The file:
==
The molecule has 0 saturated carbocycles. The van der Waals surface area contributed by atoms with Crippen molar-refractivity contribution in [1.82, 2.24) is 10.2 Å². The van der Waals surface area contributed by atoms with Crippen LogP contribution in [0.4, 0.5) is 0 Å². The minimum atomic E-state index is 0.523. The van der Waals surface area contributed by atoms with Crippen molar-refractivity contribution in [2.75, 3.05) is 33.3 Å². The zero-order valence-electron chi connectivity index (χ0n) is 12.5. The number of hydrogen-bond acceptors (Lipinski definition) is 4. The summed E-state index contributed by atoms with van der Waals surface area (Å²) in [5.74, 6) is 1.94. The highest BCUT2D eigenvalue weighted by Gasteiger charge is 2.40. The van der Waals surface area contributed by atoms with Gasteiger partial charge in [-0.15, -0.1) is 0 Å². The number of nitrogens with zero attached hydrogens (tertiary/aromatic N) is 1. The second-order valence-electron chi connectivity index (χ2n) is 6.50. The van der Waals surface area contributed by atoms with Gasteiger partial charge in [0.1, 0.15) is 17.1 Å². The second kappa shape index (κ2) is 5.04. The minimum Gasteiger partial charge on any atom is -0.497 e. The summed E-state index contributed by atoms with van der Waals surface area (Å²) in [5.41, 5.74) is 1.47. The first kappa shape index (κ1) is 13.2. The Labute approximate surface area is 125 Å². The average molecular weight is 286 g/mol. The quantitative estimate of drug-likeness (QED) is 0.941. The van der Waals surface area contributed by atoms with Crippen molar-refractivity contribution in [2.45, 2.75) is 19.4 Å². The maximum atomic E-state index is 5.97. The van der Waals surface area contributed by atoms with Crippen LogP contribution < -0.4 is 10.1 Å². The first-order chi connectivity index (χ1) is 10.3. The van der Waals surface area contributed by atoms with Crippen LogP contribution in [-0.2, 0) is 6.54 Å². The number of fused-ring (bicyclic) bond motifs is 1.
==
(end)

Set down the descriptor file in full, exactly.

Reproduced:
The molecule has 0 saturated carbocycles. The van der Waals surface area contributed by atoms with Crippen molar-refractivity contribution in [1.82, 2.24) is 10.2 Å². The van der Waals surface area contributed by atoms with Crippen LogP contribution in [0.4, 0.5) is 0 Å². The minimum atomic E-state index is 0.523. The van der Waals surface area contributed by atoms with Crippen molar-refractivity contribution in [2.75, 3.05) is 33.3 Å². The zero-order valence-electron chi connectivity index (χ0n) is 12.5. The number of hydrogen-bond acceptors (Lipinski definition) is 4. The summed E-state index contributed by atoms with van der Waals surface area (Å²) in [5.74, 6) is 1.94. The highest BCUT2D eigenvalue weighted by Gasteiger charge is 2.40. The van der Waals surface area contributed by atoms with Gasteiger partial charge in [-0.15, -0.1) is 0 Å². The number of nitrogens with zero attached hydrogens (tertiary/aromatic N) is 1. The second-order valence-electron chi connectivity index (χ2n) is 6.50. The van der Waals surface area contributed by atoms with Gasteiger partial charge in [0.1, 0.15) is 17.1 Å². The second kappa shape index (κ2) is 5.04. The minimum Gasteiger partial charge on any atom is -0.497 e. The summed E-state index contributed by atoms with van der Waals surface area (Å²) in [5.41, 5.74) is 1.47. The first kappa shape index (κ1) is 13.2. The Labute approximate surface area is 125 Å². The average molecular weight is 286 g/mol. The quantitative estimate of drug-likeness (QED) is 0.941. The van der Waals surface area contributed by atoms with Crippen molar-refractivity contribution in [2.45, 2.75) is 19.4 Å². The maximum atomic E-state index is 5.97. The van der Waals surface area contributed by atoms with Crippen LogP contribution < -0.4 is 10.1 Å². The first-order chi connectivity index (χ1) is 10.3. The van der Waals surface area contributed by atoms with Crippen LogP contribution in [-0.2, 0) is 6.54 Å². The number of fused-ring (bicyclic) bond motifs is 1.